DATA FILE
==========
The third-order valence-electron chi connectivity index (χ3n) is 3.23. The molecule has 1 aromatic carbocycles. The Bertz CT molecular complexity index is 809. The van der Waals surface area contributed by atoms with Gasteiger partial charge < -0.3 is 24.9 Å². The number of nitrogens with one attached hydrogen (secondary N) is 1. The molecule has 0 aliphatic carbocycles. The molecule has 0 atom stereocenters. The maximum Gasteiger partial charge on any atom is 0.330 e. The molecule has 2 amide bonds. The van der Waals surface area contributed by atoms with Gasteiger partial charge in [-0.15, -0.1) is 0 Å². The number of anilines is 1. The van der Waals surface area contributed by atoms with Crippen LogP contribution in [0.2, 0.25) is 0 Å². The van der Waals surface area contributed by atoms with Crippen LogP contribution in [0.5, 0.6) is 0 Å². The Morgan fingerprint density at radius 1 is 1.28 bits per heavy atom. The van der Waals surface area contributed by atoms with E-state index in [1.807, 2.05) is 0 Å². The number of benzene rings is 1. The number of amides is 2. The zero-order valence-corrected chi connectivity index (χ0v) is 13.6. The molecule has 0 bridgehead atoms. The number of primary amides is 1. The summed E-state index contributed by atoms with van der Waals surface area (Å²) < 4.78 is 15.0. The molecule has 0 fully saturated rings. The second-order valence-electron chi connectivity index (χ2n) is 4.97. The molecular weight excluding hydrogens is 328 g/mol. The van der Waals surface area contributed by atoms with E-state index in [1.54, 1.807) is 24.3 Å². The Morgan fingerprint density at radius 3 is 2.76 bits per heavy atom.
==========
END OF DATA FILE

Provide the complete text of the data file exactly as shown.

The third-order valence-electron chi connectivity index (χ3n) is 3.23. The molecule has 1 aromatic carbocycles. The Bertz CT molecular complexity index is 809. The van der Waals surface area contributed by atoms with Gasteiger partial charge < -0.3 is 24.9 Å². The number of nitrogens with one attached hydrogen (secondary N) is 1. The molecule has 0 aliphatic carbocycles. The molecule has 0 atom stereocenters. The maximum Gasteiger partial charge on any atom is 0.330 e. The molecule has 2 amide bonds. The van der Waals surface area contributed by atoms with Gasteiger partial charge in [-0.15, -0.1) is 0 Å². The number of anilines is 1. The van der Waals surface area contributed by atoms with Crippen LogP contribution in [0.2, 0.25) is 0 Å². The van der Waals surface area contributed by atoms with Crippen LogP contribution in [0.5, 0.6) is 0 Å². The Morgan fingerprint density at radius 1 is 1.28 bits per heavy atom. The van der Waals surface area contributed by atoms with E-state index in [1.807, 2.05) is 0 Å². The number of benzene rings is 1. The number of amides is 2. The zero-order valence-corrected chi connectivity index (χ0v) is 13.6. The molecule has 0 bridgehead atoms. The number of primary amides is 1. The summed E-state index contributed by atoms with van der Waals surface area (Å²) < 4.78 is 15.0. The molecule has 0 fully saturated rings. The second-order valence-electron chi connectivity index (χ2n) is 4.97. The molecular weight excluding hydrogens is 328 g/mol. The van der Waals surface area contributed by atoms with E-state index in [1.54, 1.807) is 24.3 Å². The Morgan fingerprint density at radius 3 is 2.76 bits per heavy atom.